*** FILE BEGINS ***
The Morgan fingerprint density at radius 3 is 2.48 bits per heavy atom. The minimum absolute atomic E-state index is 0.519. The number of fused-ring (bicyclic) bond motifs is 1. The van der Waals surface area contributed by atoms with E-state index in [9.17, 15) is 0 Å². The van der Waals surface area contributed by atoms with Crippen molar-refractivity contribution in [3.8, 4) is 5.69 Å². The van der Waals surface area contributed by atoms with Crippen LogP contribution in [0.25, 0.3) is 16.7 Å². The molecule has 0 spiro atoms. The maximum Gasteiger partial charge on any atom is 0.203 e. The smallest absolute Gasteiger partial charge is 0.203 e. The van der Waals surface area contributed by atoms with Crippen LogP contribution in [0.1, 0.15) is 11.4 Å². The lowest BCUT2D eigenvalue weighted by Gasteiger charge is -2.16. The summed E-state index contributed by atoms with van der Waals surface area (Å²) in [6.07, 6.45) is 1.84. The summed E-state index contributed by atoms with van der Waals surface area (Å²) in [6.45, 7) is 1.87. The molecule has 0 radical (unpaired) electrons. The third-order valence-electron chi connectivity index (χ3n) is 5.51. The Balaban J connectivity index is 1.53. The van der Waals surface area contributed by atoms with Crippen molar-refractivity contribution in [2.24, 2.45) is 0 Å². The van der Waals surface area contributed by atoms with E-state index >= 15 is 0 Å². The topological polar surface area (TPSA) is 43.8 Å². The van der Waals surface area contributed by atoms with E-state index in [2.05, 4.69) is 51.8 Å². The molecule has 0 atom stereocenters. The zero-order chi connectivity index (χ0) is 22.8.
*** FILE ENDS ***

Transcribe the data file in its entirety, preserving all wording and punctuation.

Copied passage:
The Morgan fingerprint density at radius 3 is 2.48 bits per heavy atom. The minimum absolute atomic E-state index is 0.519. The number of fused-ring (bicyclic) bond motifs is 1. The van der Waals surface area contributed by atoms with E-state index in [9.17, 15) is 0 Å². The van der Waals surface area contributed by atoms with Crippen molar-refractivity contribution in [3.8, 4) is 5.69 Å². The van der Waals surface area contributed by atoms with Crippen LogP contribution in [0.25, 0.3) is 16.7 Å². The molecule has 0 spiro atoms. The maximum Gasteiger partial charge on any atom is 0.203 e. The smallest absolute Gasteiger partial charge is 0.203 e. The van der Waals surface area contributed by atoms with Crippen LogP contribution in [0.1, 0.15) is 11.4 Å². The lowest BCUT2D eigenvalue weighted by Gasteiger charge is -2.16. The summed E-state index contributed by atoms with van der Waals surface area (Å²) in [6.07, 6.45) is 1.84. The summed E-state index contributed by atoms with van der Waals surface area (Å²) in [6.45, 7) is 1.87. The molecule has 0 radical (unpaired) electrons. The third-order valence-electron chi connectivity index (χ3n) is 5.51. The Balaban J connectivity index is 1.53. The van der Waals surface area contributed by atoms with Crippen molar-refractivity contribution in [2.24, 2.45) is 0 Å². The van der Waals surface area contributed by atoms with E-state index >= 15 is 0 Å². The topological polar surface area (TPSA) is 43.8 Å². The van der Waals surface area contributed by atoms with E-state index in [2.05, 4.69) is 51.8 Å². The molecule has 0 atom stereocenters. The zero-order chi connectivity index (χ0) is 22.8.